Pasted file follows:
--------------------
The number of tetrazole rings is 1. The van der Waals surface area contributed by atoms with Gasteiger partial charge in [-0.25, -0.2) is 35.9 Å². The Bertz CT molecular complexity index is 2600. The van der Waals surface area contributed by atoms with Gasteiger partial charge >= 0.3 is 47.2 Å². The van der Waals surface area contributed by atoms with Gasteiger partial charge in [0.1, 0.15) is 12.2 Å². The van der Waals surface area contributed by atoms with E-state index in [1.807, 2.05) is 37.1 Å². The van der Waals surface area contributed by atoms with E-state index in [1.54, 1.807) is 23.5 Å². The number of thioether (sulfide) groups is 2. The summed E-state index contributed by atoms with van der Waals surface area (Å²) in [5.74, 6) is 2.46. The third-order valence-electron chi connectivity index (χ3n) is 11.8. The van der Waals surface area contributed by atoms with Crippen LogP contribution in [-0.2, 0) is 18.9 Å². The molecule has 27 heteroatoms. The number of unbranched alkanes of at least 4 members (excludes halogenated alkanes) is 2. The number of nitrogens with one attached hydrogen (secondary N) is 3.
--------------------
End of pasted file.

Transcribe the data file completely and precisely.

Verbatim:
The number of tetrazole rings is 1. The van der Waals surface area contributed by atoms with Gasteiger partial charge in [-0.25, -0.2) is 35.9 Å². The Bertz CT molecular complexity index is 2600. The van der Waals surface area contributed by atoms with Gasteiger partial charge >= 0.3 is 47.2 Å². The van der Waals surface area contributed by atoms with Gasteiger partial charge in [0.1, 0.15) is 12.2 Å². The van der Waals surface area contributed by atoms with E-state index in [1.807, 2.05) is 37.1 Å². The van der Waals surface area contributed by atoms with E-state index in [1.54, 1.807) is 23.5 Å². The number of thioether (sulfide) groups is 2. The summed E-state index contributed by atoms with van der Waals surface area (Å²) in [5.74, 6) is 2.46. The third-order valence-electron chi connectivity index (χ3n) is 11.8. The van der Waals surface area contributed by atoms with Crippen LogP contribution in [-0.2, 0) is 18.9 Å². The molecule has 27 heteroatoms. The number of unbranched alkanes of at least 4 members (excludes halogenated alkanes) is 2. The number of nitrogens with one attached hydrogen (secondary N) is 3.